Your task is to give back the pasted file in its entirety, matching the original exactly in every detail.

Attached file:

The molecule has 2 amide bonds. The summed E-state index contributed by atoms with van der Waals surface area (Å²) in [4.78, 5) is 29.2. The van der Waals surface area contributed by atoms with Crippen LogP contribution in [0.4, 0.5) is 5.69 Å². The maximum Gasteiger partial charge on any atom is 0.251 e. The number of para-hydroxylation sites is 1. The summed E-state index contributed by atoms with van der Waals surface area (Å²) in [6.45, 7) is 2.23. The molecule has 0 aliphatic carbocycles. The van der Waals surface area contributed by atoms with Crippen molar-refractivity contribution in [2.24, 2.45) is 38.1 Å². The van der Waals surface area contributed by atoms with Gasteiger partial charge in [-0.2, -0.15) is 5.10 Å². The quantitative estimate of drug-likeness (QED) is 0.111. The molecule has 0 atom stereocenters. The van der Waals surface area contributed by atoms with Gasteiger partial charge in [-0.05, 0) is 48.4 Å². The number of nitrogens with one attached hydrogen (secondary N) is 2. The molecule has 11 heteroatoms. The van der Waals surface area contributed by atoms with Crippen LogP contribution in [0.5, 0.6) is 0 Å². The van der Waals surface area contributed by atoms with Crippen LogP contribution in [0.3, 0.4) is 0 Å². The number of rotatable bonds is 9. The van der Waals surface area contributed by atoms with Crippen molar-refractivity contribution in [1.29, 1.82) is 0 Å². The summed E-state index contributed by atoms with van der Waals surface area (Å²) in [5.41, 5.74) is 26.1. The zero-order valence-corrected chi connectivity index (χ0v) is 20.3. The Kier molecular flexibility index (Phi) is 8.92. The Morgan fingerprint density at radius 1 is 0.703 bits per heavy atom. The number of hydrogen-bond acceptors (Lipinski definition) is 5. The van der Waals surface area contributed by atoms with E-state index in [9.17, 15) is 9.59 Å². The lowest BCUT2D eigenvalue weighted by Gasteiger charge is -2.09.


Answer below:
The molecule has 2 amide bonds. The summed E-state index contributed by atoms with van der Waals surface area (Å²) in [4.78, 5) is 29.2. The van der Waals surface area contributed by atoms with Crippen LogP contribution in [0.4, 0.5) is 5.69 Å². The maximum Gasteiger partial charge on any atom is 0.251 e. The number of para-hydroxylation sites is 1. The summed E-state index contributed by atoms with van der Waals surface area (Å²) in [6.45, 7) is 2.23. The molecule has 0 aliphatic carbocycles. The van der Waals surface area contributed by atoms with Crippen molar-refractivity contribution in [2.24, 2.45) is 38.1 Å². The van der Waals surface area contributed by atoms with Gasteiger partial charge in [-0.2, -0.15) is 5.10 Å². The quantitative estimate of drug-likeness (QED) is 0.111. The molecule has 0 atom stereocenters. The van der Waals surface area contributed by atoms with Gasteiger partial charge in [-0.05, 0) is 48.4 Å². The number of nitrogens with one attached hydrogen (secondary N) is 2. The molecule has 11 heteroatoms. The van der Waals surface area contributed by atoms with Crippen LogP contribution in [0.5, 0.6) is 0 Å². The van der Waals surface area contributed by atoms with Crippen LogP contribution in [0.3, 0.4) is 0 Å². The number of rotatable bonds is 9. The van der Waals surface area contributed by atoms with Crippen molar-refractivity contribution in [1.29, 1.82) is 0 Å². The summed E-state index contributed by atoms with van der Waals surface area (Å²) in [5.41, 5.74) is 26.1. The zero-order valence-corrected chi connectivity index (χ0v) is 20.3. The Kier molecular flexibility index (Phi) is 8.92. The Morgan fingerprint density at radius 1 is 0.703 bits per heavy atom. The number of hydrogen-bond acceptors (Lipinski definition) is 5. The van der Waals surface area contributed by atoms with E-state index in [9.17, 15) is 9.59 Å². The lowest BCUT2D eigenvalue weighted by Gasteiger charge is -2.09.